Is the idea for your novel gaining some weight? Is the skeleton getting some skin? Then maybe it’s time to start a project journal. I first discovered a practical approach to keeping a project journal for a new novel when I stumbled across Sue Grafton’s journals. I was no stranger to journaling from personal diaries to catch-alls for ideas, quotes and favorite writing. But Grafton presented an integrated way of using the project journal during the actual process of writing a novel.
Creating a novel or creating a journal?
Most of us look at working on the novel or writing in a journal as two separate concepts. When we’re at the computer we’re banging away at the keyboard, lost in thought, skimming across the imaginative landscape like a rock across water. But the journal, that’s where we test out our ideas, noodle threads and track their progress, emblazon names and sketch out characters. They’re like small sandlots for the mind.
But what if we were to work them in tandem? Couple our mind at play with our better working half? What would happen?
How I use a project journal to write a novel
For me it’s been pure joy. I follow the process Grafton laid out so many years ago. When I sit down to work I not only open up my latest manuscript file but also my project journal. I then work between the two, writing and planning, capturing and writing. When the brain stops feeding one file, I give it the other. This creates an oscillating effect that makes my brain hum. One feeds the other and the resulting energy carries me along.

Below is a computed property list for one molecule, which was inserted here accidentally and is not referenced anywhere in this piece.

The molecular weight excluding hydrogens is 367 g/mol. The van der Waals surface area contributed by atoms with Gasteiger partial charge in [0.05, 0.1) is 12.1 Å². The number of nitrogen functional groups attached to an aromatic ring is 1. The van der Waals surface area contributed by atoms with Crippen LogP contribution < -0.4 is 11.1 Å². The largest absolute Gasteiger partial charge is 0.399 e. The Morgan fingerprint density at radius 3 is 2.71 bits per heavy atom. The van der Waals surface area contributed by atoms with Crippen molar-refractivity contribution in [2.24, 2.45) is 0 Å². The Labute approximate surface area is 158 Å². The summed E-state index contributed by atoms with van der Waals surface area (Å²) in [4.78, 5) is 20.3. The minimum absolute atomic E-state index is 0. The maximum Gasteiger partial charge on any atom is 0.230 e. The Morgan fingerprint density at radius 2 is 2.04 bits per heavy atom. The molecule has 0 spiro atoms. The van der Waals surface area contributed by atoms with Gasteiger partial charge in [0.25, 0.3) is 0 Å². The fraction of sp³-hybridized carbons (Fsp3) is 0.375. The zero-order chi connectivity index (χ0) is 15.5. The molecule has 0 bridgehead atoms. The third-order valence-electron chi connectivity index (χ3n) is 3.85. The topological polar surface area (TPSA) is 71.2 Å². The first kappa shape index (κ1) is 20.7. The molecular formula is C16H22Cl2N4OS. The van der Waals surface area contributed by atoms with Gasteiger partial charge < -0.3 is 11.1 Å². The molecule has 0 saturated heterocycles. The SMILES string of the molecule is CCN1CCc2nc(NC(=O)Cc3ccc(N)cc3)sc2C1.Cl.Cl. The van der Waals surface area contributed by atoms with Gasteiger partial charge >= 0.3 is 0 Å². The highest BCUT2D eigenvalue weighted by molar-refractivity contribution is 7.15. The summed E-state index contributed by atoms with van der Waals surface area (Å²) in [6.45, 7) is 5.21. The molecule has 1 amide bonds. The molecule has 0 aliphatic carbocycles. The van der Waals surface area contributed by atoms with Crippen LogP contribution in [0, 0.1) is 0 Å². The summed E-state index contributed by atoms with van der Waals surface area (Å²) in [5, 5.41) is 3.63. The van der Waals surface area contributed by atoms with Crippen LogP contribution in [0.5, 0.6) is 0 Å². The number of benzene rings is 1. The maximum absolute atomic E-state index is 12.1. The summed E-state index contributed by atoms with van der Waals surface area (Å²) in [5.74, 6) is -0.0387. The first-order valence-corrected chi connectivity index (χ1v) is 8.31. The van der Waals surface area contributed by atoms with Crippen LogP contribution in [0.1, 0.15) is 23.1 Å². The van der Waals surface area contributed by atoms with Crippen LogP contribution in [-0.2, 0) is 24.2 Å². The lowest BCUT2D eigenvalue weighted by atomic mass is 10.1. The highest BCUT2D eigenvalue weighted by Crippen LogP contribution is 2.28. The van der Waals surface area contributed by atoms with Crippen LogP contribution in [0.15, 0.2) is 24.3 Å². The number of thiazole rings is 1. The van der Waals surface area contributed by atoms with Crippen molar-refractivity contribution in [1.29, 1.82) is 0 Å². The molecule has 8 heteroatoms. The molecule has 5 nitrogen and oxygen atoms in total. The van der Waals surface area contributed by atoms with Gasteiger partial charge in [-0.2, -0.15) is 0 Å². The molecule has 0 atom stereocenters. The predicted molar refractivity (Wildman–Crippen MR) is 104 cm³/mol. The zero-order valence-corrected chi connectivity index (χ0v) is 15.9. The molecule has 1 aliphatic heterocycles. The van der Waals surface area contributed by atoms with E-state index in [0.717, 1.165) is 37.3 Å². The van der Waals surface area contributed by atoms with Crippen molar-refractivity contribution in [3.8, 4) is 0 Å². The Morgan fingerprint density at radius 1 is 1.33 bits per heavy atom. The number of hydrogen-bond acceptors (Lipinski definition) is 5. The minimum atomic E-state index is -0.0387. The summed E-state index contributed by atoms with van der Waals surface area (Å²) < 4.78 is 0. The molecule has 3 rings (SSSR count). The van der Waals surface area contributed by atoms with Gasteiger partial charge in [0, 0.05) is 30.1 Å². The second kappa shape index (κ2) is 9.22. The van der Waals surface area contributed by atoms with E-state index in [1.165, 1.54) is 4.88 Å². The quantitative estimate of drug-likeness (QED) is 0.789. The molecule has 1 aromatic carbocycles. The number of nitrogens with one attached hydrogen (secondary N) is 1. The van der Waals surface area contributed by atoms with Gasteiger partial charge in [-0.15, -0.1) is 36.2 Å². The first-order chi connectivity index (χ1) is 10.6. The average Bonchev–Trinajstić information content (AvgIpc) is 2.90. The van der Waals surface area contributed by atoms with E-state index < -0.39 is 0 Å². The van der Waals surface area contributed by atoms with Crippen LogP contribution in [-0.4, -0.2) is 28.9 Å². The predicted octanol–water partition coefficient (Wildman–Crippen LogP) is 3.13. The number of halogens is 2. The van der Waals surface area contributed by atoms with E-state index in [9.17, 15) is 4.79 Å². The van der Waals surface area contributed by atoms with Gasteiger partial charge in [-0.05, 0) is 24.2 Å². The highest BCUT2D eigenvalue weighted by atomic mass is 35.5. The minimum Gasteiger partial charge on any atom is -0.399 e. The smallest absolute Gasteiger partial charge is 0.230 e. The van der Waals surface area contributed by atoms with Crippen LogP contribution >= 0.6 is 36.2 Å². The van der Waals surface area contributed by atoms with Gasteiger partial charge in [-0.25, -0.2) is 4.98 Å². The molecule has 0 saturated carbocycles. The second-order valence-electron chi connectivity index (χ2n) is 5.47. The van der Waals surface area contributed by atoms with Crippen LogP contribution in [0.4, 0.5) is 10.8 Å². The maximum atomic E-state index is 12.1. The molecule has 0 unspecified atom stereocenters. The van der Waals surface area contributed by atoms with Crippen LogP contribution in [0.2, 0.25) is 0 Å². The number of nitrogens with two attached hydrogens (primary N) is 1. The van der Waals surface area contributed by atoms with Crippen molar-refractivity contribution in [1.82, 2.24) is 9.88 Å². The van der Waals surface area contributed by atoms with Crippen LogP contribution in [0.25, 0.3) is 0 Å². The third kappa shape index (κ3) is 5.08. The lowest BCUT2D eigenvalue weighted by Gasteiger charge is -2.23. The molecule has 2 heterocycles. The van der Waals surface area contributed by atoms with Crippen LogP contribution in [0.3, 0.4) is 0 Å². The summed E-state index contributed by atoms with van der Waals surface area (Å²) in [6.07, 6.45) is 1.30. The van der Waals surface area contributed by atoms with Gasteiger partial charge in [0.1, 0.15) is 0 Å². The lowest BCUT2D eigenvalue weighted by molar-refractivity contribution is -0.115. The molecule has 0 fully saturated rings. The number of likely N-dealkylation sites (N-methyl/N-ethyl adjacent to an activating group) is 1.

My journal is kept chronologically. Every day when I start work on the novel, I open two files. The first is the project journal where I key in the current date. The next step is to open the current manuscript file I plan to work in that day. All day long both files are open and go back and forth between the two.
I begin by writing in the project journal and state my intention for the day. Then I freewrite whatever is on my mind about the planned work for that day and add any other thoughts about the plot, character, story, setting, or research. This is also where I’ll type in any napkin scribblings or sticky note reminders. The project journal functions as a timeline and a big bucket for my novel’s progress.
When I feel warmed up and my mind is ready to go, I switch to the manuscript file and start writing. Throughout the day I go back and forth. When the writing gets tough, I talk about it in the project journal and when the scene starts rolling again I switch back to the manuscript file. When I have questions or realize something has to be done, in the project journal it goes. At the end of the day I return to the project journal and reflect on the day’s work and capture any thoughts for the next day’s work.
What you can do today
- The first action is to open up a computer file and name it your novel’s project journal.
- Go into the project journal and enter today’s date. Now write whatever comes to mind about your novel. Don’t stop until the words fade.
- Capture any notes. I even copy specific entries from emails if I’ve been talking about the work with a friend–yes, including the date and time.
- Enter your intention for the day’s work. It’s good to “announce” your goals.
- Go to the manuscript file and write.
- Go back and forth between the two as your mind shifts.
- When you’re finished for the day, write up an assessment, capture notes, things to do and intentions for the next day.
Tomorrow: Rinse and repeat. Continue the process even on the days when you feel like your mind is moving through jello. Your project journal will become your best friend on days when the work is slow and your co-pilot on days when the wind carries you forward. Let me know how it works for you or share your favorite method.
—Link: Sue Grafton’s Journal Notes